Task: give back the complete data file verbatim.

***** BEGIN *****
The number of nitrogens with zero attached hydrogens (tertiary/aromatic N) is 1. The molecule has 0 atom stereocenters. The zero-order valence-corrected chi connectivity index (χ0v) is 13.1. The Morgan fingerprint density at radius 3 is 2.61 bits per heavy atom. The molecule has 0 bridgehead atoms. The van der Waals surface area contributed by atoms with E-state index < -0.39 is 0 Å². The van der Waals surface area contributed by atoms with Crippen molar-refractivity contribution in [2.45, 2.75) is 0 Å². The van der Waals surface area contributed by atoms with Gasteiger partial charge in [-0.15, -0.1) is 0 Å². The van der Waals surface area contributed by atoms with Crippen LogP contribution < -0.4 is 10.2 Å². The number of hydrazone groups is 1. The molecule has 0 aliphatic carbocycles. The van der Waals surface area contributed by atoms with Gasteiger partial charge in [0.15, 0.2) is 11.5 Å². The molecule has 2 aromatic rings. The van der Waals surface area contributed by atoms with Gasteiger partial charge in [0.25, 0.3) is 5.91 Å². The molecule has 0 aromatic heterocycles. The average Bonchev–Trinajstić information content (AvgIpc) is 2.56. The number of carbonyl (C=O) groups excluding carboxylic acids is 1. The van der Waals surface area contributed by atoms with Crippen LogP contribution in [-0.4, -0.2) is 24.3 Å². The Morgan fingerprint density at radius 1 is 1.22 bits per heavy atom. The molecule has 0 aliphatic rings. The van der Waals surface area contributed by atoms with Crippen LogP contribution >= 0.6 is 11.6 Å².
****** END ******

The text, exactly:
The number of nitrogens with zero attached hydrogens (tertiary/aromatic N) is 1. The molecule has 0 atom stereocenters. The zero-order valence-corrected chi connectivity index (χ0v) is 13.1. The Morgan fingerprint density at radius 3 is 2.61 bits per heavy atom. The molecule has 0 bridgehead atoms. The van der Waals surface area contributed by atoms with E-state index < -0.39 is 0 Å². The van der Waals surface area contributed by atoms with Crippen molar-refractivity contribution in [2.45, 2.75) is 0 Å². The van der Waals surface area contributed by atoms with Gasteiger partial charge in [-0.15, -0.1) is 0 Å². The van der Waals surface area contributed by atoms with Crippen LogP contribution < -0.4 is 10.2 Å². The number of hydrazone groups is 1. The molecule has 0 aliphatic carbocycles. The van der Waals surface area contributed by atoms with Gasteiger partial charge in [0.15, 0.2) is 11.5 Å². The molecule has 2 aromatic rings. The van der Waals surface area contributed by atoms with Gasteiger partial charge in [0.25, 0.3) is 5.91 Å². The molecule has 0 aromatic heterocycles. The average Bonchev–Trinajstić information content (AvgIpc) is 2.56. The number of carbonyl (C=O) groups excluding carboxylic acids is 1. The van der Waals surface area contributed by atoms with Crippen LogP contribution in [-0.4, -0.2) is 24.3 Å². The Morgan fingerprint density at radius 1 is 1.22 bits per heavy atom. The molecule has 0 aliphatic rings. The van der Waals surface area contributed by atoms with Crippen LogP contribution >= 0.6 is 11.6 Å².